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Greenhorn
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Hi,

While reviewing a co-workers code, I came across a number of model POJO classes named CustomerJson, AddressJson, etc. These are pure data structures. There are fields with jackson annotations, and the usual getters and setters.

These class names don't seem right to me, they should just be named Customer and Address. The fact that they will at some point be serialized as JSON seems irrelevant.  Is there some OO principle that is being violated here, or are the names ok?

Thanks.
 
Sheriff
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The programming principle or concept that comes to mind is that of leaky abstractions whereby something that should be more abstract gives away information about its underlying implementation. This can be a problem both from a semantic as well as a conceptual point of view if the underlying implementation changes in the future. I think your instinct about those names are well founded.
 
Junilu Lacar
Sheriff
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And welcome to the Ranch!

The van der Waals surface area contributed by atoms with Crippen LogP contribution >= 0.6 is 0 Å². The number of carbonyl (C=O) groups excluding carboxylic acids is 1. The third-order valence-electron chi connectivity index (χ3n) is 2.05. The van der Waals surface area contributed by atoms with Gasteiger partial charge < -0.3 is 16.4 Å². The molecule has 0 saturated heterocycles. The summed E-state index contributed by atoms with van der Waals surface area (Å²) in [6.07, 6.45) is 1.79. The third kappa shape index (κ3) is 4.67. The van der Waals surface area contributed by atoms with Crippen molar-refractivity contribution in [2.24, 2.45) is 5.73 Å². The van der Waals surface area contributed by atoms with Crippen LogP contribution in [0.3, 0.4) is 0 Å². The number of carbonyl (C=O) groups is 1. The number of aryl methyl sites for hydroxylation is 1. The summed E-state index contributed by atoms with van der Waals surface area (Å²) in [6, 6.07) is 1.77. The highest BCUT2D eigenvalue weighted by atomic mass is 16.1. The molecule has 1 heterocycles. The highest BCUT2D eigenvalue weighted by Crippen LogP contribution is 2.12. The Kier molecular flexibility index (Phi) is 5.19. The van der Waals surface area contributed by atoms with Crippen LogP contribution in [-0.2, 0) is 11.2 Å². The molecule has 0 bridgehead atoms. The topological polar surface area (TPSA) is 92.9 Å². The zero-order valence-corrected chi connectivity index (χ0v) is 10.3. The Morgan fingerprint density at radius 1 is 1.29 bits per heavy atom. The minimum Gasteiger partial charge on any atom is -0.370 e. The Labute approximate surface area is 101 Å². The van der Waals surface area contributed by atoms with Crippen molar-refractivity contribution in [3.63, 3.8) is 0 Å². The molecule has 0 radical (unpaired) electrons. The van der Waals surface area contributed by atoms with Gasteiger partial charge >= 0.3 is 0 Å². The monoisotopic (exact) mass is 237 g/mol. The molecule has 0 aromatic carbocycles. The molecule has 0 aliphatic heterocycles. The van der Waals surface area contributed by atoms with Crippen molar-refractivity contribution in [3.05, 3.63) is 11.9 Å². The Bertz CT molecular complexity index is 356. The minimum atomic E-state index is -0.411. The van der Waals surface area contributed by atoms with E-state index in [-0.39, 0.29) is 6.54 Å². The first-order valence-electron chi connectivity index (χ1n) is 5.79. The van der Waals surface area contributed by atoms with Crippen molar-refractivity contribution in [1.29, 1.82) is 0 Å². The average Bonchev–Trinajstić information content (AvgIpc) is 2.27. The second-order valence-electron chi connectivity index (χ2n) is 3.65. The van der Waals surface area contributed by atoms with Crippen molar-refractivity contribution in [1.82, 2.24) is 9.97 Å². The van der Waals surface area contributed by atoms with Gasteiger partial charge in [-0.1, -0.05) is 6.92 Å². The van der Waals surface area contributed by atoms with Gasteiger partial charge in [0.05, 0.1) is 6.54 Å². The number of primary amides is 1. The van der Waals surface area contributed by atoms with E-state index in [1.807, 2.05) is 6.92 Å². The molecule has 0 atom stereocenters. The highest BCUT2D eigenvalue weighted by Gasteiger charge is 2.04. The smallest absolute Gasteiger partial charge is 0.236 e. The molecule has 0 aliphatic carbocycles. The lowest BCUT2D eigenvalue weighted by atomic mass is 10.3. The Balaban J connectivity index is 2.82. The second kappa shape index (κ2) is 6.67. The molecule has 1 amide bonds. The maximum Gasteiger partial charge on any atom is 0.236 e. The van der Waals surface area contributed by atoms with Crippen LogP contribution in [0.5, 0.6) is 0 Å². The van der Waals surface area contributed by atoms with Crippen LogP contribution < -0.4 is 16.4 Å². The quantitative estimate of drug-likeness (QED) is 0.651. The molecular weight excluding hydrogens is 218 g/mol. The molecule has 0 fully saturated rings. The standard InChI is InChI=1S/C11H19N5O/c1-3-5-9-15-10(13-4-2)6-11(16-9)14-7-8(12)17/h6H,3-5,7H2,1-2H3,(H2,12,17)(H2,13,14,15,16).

Marshal
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Problems may be larger than one can imagine.

It can also carry this exposed implementation details to the test suite, so now you'd need to maintain implementation details naming not just in actual code, but also presumably in unit tests. And if an underlying data structure changes, and unluckily you don't reflect that in test suite, you end up with asymmetry between the code and tests, which in turn makes the code base sloppy over the time.
 
Saloon Keeper
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I also wouldn't call them Customer and Address. These classes are obviously intended to represent objects from your business model while they are being transferred somewhere else. I would call such classes CustomerData and AddressData.
 
Bartender
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Liutauras Vilda wrote:Problems may be larger than one can imagine.

It can also carry this exposed implementation details to the test suite, so now you'd need to maintain implementation details naming not just in actual code, but also presumably in unit tests. And if an underlying data structure changes, and unluckily you don't reflect that in test suite, you end up with asymmetry between the code and tests, which in turn makes the code base sloppy over the time.



This was a very real problem when I tried using Hungarian Notation with C++. Items would go from being a boolean to an integer to a counter to an enumeration and sometimes even to a class. It was either rename things all over the place or have misleading names (and this was back when IDEs had much less automatic refactoring ability).
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